We stayed in Christchurch for a couple of nights first, then beautiful Wanaka, then drove down to Arrowtown where our friend lived. We stayed with them for a week, travelling out from there for various day trips. It was lovely to have one base for a bit, and get recommendations. He worked out of Queenstown and Milford Sound, so gave us tips for taking a boat trip out on the sound. We detoured up to Te Anau for a night before going to Milford Sound, then back to Arrowtown, before moving further up the west coast to Hokitika, and up to Kaikoura for whale watching. There was still snow on the mountains there, but we were lucky enough to see some whales.
Then it was back down south to Christchurch before flying home. We stayed 1-2 nights in most places, meaning we could relax as well as enjoy the towns and countryside.
Our family based must sees
Christchurch felt like home. It’s very similar to cities like Oxford (with fewer students and bikes).
- Christchurch beach – a lovely long stretch of sand, check out the sand artists and walk out on the pier.
- Have a city tour on the tram – a little bit of history and a lovely way to see the city
- Punting (I said it was like Oxford!)
- Christchurch Botanic Gardens
- Museums and exhibitions that include – Air Force Museum of New Zealand, International Antarctic Centre which we found really interesting, and Quake City
- Orana Wildlife Park
Wanaka is a chilled out town with a beautiful lake to walk round and skim stones. There’s lots of outdoor and ski and surf style shops here. The gateway to a National Park, check out Puzzling World mazes and sculpture gallery outside the town. For teens look out the adventure sports.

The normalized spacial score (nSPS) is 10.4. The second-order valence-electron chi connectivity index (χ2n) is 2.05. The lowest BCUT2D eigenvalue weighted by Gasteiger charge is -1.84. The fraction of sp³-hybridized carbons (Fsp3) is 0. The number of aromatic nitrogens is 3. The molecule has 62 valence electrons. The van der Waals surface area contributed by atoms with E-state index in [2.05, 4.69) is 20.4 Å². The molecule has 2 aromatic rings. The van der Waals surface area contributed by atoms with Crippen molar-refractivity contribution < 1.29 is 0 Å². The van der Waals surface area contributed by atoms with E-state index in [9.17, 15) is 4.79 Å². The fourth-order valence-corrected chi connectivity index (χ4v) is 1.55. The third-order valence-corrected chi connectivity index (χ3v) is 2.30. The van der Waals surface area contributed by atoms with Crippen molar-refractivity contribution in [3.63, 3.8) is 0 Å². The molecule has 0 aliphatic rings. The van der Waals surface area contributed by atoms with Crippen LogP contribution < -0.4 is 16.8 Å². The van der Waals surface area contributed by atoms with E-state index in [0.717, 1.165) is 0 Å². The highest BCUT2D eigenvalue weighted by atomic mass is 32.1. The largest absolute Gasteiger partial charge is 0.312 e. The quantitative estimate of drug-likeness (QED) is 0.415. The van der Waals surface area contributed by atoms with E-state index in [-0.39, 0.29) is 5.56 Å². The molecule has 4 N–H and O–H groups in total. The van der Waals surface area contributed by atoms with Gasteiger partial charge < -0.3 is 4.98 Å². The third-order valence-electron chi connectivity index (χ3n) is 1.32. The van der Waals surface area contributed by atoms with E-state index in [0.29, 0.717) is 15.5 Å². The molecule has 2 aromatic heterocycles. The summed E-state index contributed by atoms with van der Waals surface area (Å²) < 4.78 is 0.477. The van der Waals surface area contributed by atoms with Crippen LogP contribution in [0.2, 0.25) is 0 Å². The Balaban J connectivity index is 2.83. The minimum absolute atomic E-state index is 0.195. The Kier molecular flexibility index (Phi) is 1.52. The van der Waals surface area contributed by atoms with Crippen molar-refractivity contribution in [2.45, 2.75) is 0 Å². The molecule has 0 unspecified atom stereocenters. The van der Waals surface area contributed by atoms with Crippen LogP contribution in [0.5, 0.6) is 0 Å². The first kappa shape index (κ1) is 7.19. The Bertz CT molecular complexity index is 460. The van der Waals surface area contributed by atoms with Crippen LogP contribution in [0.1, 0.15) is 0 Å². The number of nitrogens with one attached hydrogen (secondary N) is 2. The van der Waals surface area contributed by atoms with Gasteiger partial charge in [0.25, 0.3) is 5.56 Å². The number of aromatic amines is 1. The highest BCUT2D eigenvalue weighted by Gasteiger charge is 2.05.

Queenstown is one of the more ‘buzzing’ towns in the South Island and good for outdoors lovers. Great for jet boating for children over 5 years and the height limit, and other water sports. Indoor options include trampolining, cinema, ice skating and go karting. If you’re there for the NZ winter, skiing. We loved the gondola up to the top of the city, a turn on the ‘luge’ track at the top, then back down on the gondola. Don’t forget the kiwi birdlife park.
Arrowtown is a former gold rush village, check out the main heritage street, the Chinese settlement, Lake District museum and go panning for gold. Go for the Autumn festival to celebrate the season in April.
Glenorchy is a rustic town with beech forest and mountains, there are beautiful walks, jet-boating and horse riding. En route check out Paradise – we stopped at fords cutting across roads where you can stop and let the kids out and play up or downstream. The area is ‘Middle Earth’ being used for Lord of the Rings and other movies..
Milford Sound is a geographer’s heaven, a stunning fiord amongst mountains. Take a boat tour around the sound, see the waterfalls and wildlife. Find out more at Milford Sound Discovery Centre and underwater observatory.
Te Anau is a sleepy town, we stayed a night to split up the journey to Milford Sound. Go to find gloworm caves, and spot the takahe birds, plus see beautiful landscapes on the journey.
Punakaiki Pancake Rocks and blowhole walk are maybe more for adults unless the children are into geography. Amazing rock formations, but you need to time it right to see the waves and foam crashing up (my camera battery died just as we arrived! Gutted).
Hokitika we used as a stopover point. Let the children loose on the fairly wild beach, do the treetop walk, and visit the mining museum for this former gold rush town. There’s also the gloworm dell and you can walk the gorge to see the turquoise water.
Visiting New Zealand South Island was a wonderful holiday, and a great country to visit. There’s plenty to do for children,
Have you taken your children long haul or to New Zealand? How did they cope and where would you recommend visiting?